RICK CALLAHAN , Associated Press
INDIANAPOLIS (AP) — An Amish couple with 13 children sued the federal government on Wednesday, accusing officials of violating their constitutional rights by insisting that they provide photographs of themselves before the Canadian wife's request to become a permanent U.S. resident can be approved.
The Indiana couple won't allow themselves to be photographed "for any reason," in keeping with their Old Order Amish belief that photos of people are "graven images" prohibited by the biblical Second Commandment, the lawsuit states.
Their complaint was filed in U.S. District Court in Indianapolis as a last resort after federal officials repeatedly refused to accommodate the couple and "their sincerely held religious beliefs" and other efforts failed to resolve the dispute, it contends.
The U.S., the U.S. Department of Homeland Security, U.S. Citizenship and Immigration Services, and the two agencies' leaders are named as defendants. Both agencies said Wednesday that they don't comment on pending litigation.
The lawsuit identifies the couple only as John and Jane Doe and contends that revealing their identities "would force them to further compromise their religious beliefs, including the prohibition against acts of self-promotion."
They wed in 2014 after the now 44-year-old man's first wife died from complications during childbirth, leaving him widowed with 11 children. The man and his 42-year-old second wife now have two children of their own and live with the 13 children in an Amish farming community in southern Indiana.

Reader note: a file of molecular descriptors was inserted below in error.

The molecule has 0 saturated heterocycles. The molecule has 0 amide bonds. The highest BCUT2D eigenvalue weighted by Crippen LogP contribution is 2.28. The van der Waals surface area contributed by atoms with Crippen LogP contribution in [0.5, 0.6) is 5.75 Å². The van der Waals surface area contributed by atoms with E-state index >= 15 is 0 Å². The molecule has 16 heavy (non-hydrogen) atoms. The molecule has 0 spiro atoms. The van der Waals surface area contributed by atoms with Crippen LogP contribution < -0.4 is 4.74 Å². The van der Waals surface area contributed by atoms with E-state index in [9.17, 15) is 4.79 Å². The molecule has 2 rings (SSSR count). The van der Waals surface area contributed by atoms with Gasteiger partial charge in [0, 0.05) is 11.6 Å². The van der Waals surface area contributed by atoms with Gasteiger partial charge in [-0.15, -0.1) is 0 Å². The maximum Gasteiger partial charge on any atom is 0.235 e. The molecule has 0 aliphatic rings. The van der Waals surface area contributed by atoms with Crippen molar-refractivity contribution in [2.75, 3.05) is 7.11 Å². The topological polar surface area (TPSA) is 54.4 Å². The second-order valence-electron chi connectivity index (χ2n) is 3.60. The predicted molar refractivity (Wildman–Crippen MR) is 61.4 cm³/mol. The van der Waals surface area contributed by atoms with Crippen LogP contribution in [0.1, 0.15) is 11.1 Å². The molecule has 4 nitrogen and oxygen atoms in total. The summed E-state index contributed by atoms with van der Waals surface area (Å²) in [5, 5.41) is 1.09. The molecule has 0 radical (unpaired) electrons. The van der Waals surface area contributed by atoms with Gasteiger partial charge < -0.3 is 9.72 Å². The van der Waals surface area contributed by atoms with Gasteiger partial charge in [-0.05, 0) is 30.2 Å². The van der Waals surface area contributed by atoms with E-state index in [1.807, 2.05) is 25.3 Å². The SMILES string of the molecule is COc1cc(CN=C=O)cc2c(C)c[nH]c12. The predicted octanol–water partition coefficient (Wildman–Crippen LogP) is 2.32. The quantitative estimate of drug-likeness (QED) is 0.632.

In January 2015, Jane Doe applied to become a U.S. permanent resident and she and her husband submitted all of the required documentation, save the photos, and appeared for immigration interviews, the lawsuit says.
"Because - and only because - neither John Doe nor Jane Doe would submit pictures of themselves, the United States denied Jane Doe the opportunity to become a U.S. permanent resident. This denial is on-going," it says.
After being rebuffed by agency officials, Sampson said the couple and their attorneys reached out to various Department of Justice administrative and congressional officials but were unable to resolve the matter without litigation.
One of their attorneys, Michael H. Sampson, said the couple is out of options, aside from the wife leaving the U.S. and her family behind or all 15 of them leaving the country.
"Their fear is certainly that an adverse outcome could leave them torn apart by a border and they want to live together. All 13 children and the husband are American citizens and they've only ever lived in the United States," he said. "They want avoid being torn apart across nations."
The lawsuit contends that the federal government's refusal to accommodate the couple and their beliefs violates their First Amendment rights to free exercise of religion, free speech and the right to freedom of association, as well as their Fifth Amendment due process rights.
Sampson said that to his knowledge, no court "has ruled on the substance" of religious prohibitions against photos that the lawsuit raises.
He said the couple is open to providing biometric identifiers, such as fingerprints or iris scans, but they believe that "the photograph requirement, especially without any exception allowed for religious beliefs, is unconstitutional and a violation of various statutes."